A Year In Music – The 1990s

Introduction:

This page features year-by-year snapshots of what was happening in the world of Top 40 music in the 1990s. Written by radio and music industry veteran Ed Osborne, each overview highlights the important trends and some of the representative songs and artists that shaped the music landscape and occupied the Top 40 charts that year,
This music impacted our lives in many ways and Top40weekly hopes that you find these commentaries informative and enjoyable.

Table of Contents

A Year in Music – 1990

Female artists continued their strong showing on the Hot 100, accounting for six of the Top 10 year-end records and half of the Top 20. Janet Jackson scored five monster hits (out of seven from her Rhythm Nation album)…newcomer Mariah Carey — who would become the top female singer of the ‘90s — earned the first two of her 14 decade #1s…Swedish duo Roxette had their third #1, En Vogue won with a platinum seller… and Wilson Phillips landed three smash hits, including the year’s top record. MC Hammer carried rap into the Top 10 and Bell Biv DeVoe placed two R&B discs in the year-end Top 10.

-Ed Osborne © 2022

Stay tuned for a complete overview of the year…coming soon.

A Year in Music – 1991

Disco may have been dead by the end of the 1980s, but dance music — along with R&B — was alive and well in 1991, accounting for eight of the Top 10 records of the year. The biggest breakthrough was vocal group Boyz II Men with “Motownphilly”: the first of 11 platinum/gold-selling singles. Other dance/R&B artists in the Top 10 were Paula Abdul, C&C Music Factory, and Hi-Five. The only rockers present — Extreme and Bryan Adams — made the list with ballads. One of the biggest bands of the ‘90s and beyond, R.E.M., scored its only gold record.

-Ed Osborne © 2022

Stay tuned for a complete overview of the year…coming soon.

A Year in Music – 1992

Nineteen ninety-two was the first full year in which the Hot 100 was compiled using actual sales, tabulated from digital register scans. The impact was huge as the average number of #1s per year for the rest of the decade dropped to 12 from the norm of 29 between 1985 and 1991. Rock, rap/hip-hop, and country dominated the album chart while tracks from Nirvana, Guns N’ Roses, and Red Hot Chili Peppers also did well on the singles list. Female R&B trio TLC racked up three platinum/gold records while Billy Ray Cyrus and his “Achy’ Breaky ear worm was the lone country pop Top 10 crossover.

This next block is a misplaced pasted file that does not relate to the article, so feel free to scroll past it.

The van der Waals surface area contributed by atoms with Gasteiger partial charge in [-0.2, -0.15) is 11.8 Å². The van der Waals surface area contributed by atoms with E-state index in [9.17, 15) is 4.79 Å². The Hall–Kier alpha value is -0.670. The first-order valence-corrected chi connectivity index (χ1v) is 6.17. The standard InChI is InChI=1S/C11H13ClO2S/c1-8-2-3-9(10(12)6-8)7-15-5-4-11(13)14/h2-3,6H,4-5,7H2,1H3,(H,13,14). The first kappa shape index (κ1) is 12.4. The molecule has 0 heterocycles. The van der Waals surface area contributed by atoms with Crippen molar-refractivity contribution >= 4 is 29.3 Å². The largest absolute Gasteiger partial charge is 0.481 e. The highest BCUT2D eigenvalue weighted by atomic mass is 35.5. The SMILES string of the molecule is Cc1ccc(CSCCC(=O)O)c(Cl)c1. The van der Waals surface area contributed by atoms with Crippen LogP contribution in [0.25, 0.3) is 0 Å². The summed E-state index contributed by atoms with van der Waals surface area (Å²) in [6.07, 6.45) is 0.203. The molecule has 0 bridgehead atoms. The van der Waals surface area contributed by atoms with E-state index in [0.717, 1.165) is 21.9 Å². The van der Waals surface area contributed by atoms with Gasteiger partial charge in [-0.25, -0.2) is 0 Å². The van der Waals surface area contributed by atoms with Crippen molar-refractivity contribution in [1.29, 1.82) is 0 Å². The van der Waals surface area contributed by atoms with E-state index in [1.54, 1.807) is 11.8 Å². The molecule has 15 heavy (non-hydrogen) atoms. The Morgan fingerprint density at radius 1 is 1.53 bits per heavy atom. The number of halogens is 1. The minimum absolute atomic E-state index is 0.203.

-Ed Osborne © 2022

Stay tuned for a complete overview of the year…coming soon.

A Year in Music – 1993

Rap, on its way to becoming the top genre in popular music, took home #1 single of the year honors with “Whoomp! (There It Is)” by one-hit wonder Tag Team. The multi- platinum record lingered on the Hot 100 for almost a year. Whitney Houston’s “I Will Always Love You” completed the longest stay at #1 to-date (14 weeks)…while female singers Janet Jackson, SWV (Sisters With Voices), and Mariah Carey were the Top 3 artists of the year. For the first time ever, a reggae record (two, in fact) topped the chart
…while rock was pretty much a no-show in the Top 40.

-Ed Osborne © 2022

Stay tuned for a complete overview of the year…coming soon.

A Year in Music – 1994

Once again women dominated the year-end Top 10. The two exceptions were All-4-One and John Mellencamp (although he did share label billing with a female R&B singer). Ballads also ruled, claiming the #1 spot for a total of 41 weeks. The top 45 of the year belonged to Sweden’s Ace Of Base followed by the cover of a country song by All-4-One. Boyz II Men tied Whitney Houston’s 14 week run at #1…and Elton John landed his first gold record in 14 years. Notable was the international diversity of the Top 40 with Jamaica, Germany, Cuba, and Ireland among the countries represented.

-Ed Osborne © 2022

Stay tuned for a complete overview of the year…coming soon.

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